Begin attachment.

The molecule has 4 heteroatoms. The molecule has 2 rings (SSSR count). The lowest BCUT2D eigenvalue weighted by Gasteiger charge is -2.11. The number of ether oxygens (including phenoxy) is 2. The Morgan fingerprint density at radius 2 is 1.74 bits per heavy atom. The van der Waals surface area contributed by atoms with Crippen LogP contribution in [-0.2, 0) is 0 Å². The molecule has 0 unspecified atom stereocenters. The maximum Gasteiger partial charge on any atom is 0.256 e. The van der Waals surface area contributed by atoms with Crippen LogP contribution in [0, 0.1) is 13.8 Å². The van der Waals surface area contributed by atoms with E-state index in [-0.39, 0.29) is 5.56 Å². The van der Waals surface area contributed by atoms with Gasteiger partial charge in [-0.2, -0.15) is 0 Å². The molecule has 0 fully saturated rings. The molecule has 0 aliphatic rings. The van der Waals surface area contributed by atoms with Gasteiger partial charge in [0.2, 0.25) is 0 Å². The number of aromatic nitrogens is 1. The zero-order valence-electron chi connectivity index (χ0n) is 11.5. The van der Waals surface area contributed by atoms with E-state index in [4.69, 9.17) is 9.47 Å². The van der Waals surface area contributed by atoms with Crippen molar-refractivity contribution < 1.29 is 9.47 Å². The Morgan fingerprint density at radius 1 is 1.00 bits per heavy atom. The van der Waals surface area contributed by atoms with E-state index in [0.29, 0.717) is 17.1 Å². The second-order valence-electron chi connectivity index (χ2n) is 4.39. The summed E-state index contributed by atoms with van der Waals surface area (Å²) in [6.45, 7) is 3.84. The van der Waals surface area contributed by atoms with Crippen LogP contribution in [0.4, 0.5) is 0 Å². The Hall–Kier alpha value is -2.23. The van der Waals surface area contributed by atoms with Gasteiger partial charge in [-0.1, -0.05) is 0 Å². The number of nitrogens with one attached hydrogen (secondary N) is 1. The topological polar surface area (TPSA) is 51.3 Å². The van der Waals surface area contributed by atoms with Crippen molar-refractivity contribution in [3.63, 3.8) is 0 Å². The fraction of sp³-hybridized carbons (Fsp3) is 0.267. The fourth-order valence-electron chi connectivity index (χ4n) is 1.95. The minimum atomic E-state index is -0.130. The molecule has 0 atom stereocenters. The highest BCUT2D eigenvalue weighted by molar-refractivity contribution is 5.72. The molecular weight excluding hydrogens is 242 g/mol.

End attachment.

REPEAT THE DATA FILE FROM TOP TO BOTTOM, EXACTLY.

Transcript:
The molecule has 4 heteroatoms. The molecule has 2 rings (SSSR count). The lowest BCUT2D eigenvalue weighted by Gasteiger charge is -2.11. The number of ether oxygens (including phenoxy) is 2. The Morgan fingerprint density at radius 2 is 1.74 bits per heavy atom. The van der Waals surface area contributed by atoms with Crippen LogP contribution in [-0.2, 0) is 0 Å². The molecule has 0 unspecified atom stereocenters. The maximum Gasteiger partial charge on any atom is 0.256 e. The van der Waals surface area contributed by atoms with Crippen LogP contribution in [0, 0.1) is 13.8 Å². The van der Waals surface area contributed by atoms with E-state index in [-0.39, 0.29) is 5.56 Å². The van der Waals surface area contributed by atoms with Gasteiger partial charge in [-0.2, -0.15) is 0 Å². The molecule has 0 fully saturated rings. The molecule has 0 aliphatic rings. The van der Waals surface area contributed by atoms with Gasteiger partial charge in [0.2, 0.25) is 0 Å². The number of aromatic nitrogens is 1. The zero-order valence-electron chi connectivity index (χ0n) is 11.5. The van der Waals surface area contributed by atoms with E-state index in [4.69, 9.17) is 9.47 Å². The van der Waals surface area contributed by atoms with Crippen molar-refractivity contribution < 1.29 is 9.47 Å². The Morgan fingerprint density at radius 1 is 1.00 bits per heavy atom. The van der Waals surface area contributed by atoms with E-state index in [0.29, 0.717) is 17.1 Å². The second-order valence-electron chi connectivity index (χ2n) is 4.39. The summed E-state index contributed by atoms with van der Waals surface area (Å²) in [6.45, 7) is 3.84. The van der Waals surface area contributed by atoms with Crippen LogP contribution in [0.4, 0.5) is 0 Å². The Hall–Kier alpha value is -2.23. The van der Waals surface area contributed by atoms with Gasteiger partial charge in [-0.1, -0.05) is 0 Å². The number of nitrogens with one attached hydrogen (secondary N) is 1. The topological polar surface area (TPSA) is 51.3 Å². The van der Waals surface area contributed by atoms with Crippen molar-refractivity contribution in [3.63, 3.8) is 0 Å². The fraction of sp³-hybridized carbons (Fsp3) is 0.267. The fourth-order valence-electron chi connectivity index (χ4n) is 1.95. The minimum atomic E-state index is -0.130. The molecule has 0 atom stereocenters. The highest BCUT2D eigenvalue weighted by molar-refractivity contribution is 5.72. The molecular weight excluding hydrogens is 242 g/mol.